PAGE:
Hiv And Aids On Economics Of African Companies

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HIV and AIDS on Economics of African Companies

HIV and AIDS on Economics of African Companies

For African companies to attract fresh investors, they must demonstrate a competitive advantage. In much of Africa, companies already have a competitive advantage because labor is abundant, affordable, and productive. Countries unavoidably battle against one another to be a magnet for investors. In turn, investors search to locate their companies in a rural that has the majority effective, lowest-cost workforce.

If companies are to succeed financially, they need a steady provide of adequately experienced labor. For companies demanding experienced employees, it is possible that HIV/AIDS shall current a particularly significant problem. Professionals are in brief providing, and the expenses needed to train a fresh employee are frequently significant. One research demonstrated that firms took, on average, eight times longer to replace a deceased professional than a experienced worker.( Morris, 2001)

This illustrates that the bulk of diseases are occurring among young citizens whoever are just entering the workforce. This must be particularly worrisome to African companies, as it demonstrates that the future provides of laborers and managers are possible to be the ones majority affected via HIV/AIDS. At the same time, this figure illustrates the critical importance of consuming cash on HIV/AIDS prevention among young people. In command to safeguard the future labor provide, it is necessary to tension prevention programs for youth today.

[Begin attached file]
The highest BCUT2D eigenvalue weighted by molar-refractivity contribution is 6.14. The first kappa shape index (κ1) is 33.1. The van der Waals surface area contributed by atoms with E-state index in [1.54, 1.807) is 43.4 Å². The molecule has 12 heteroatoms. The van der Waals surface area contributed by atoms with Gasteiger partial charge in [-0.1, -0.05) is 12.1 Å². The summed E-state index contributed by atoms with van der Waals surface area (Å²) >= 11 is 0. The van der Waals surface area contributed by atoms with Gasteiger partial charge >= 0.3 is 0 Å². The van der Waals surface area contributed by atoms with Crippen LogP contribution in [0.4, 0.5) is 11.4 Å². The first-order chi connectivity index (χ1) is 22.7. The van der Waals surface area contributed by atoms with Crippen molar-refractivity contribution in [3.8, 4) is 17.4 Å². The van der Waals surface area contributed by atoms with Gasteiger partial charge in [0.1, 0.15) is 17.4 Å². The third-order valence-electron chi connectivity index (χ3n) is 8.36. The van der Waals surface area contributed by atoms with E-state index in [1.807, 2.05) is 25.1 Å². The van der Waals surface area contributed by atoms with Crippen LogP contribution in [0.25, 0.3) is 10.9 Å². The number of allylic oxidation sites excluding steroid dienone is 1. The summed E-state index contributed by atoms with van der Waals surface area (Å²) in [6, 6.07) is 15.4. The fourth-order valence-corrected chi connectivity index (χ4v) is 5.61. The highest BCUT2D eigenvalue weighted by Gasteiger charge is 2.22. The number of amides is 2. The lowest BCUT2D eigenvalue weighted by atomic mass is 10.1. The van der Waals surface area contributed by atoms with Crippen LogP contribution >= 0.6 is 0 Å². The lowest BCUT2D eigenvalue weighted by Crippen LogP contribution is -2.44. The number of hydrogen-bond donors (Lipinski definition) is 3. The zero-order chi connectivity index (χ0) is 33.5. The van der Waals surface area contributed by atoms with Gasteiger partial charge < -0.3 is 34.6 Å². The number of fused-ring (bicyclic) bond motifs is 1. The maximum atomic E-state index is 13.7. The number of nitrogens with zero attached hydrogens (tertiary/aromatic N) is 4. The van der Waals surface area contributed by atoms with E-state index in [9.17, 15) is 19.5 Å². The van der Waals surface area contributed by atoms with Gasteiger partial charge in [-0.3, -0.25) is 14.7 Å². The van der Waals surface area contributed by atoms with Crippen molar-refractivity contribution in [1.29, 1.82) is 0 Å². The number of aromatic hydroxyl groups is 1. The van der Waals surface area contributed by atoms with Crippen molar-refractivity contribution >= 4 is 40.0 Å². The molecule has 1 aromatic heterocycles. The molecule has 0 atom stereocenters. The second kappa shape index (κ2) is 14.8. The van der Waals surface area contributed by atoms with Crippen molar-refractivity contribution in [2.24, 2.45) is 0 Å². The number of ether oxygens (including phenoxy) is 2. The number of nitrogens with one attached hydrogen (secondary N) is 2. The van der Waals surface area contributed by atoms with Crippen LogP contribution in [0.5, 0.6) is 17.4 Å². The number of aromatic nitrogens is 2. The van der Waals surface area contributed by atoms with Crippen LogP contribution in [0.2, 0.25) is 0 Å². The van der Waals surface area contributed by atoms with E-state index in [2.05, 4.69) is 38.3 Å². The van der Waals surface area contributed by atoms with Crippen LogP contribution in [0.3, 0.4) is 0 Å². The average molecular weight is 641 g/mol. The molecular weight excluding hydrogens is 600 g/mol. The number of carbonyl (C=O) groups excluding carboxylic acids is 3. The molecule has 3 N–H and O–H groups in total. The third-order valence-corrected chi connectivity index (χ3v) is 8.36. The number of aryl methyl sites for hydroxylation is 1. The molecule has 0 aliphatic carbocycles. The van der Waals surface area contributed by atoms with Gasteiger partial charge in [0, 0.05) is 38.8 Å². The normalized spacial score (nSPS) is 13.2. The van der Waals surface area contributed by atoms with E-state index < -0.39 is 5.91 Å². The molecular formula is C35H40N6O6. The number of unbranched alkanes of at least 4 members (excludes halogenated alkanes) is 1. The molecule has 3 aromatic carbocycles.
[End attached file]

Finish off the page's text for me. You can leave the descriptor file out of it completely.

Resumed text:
HIV/AIDS can affect a company's profitability via either increasing expenditures or decreasing revenues. During the early stages of disease, managers may notice an unexplained increase in the figure of ill days taken. The worker, his or her spouse, and kids may incur higher health care expenses, many of which are compensated via the employer. The productivity of the employee may decrease, particularly as shortly as opportunistic diseases such as tuberculosis (TB) become more common.

As the epidemic progresses, managers may notice within their workforce an increase of diseases, such as TB, sexually transmitted diseases (STIs), skin rashes, diarrhea, and perhaps even malaria. (Some evidence advises that HIV-infected individuals are much more vulnerable to grave bouts of malaria as a consequence of their suppressed immune system.) There is possible to be a corresponding increase in health care expenses and ill days. Employees whoever are diagnosed as being infected may be retained, shifted to a fewer demanding location in the company, or flamed outright (with or without compensation) depending on corporate policy.

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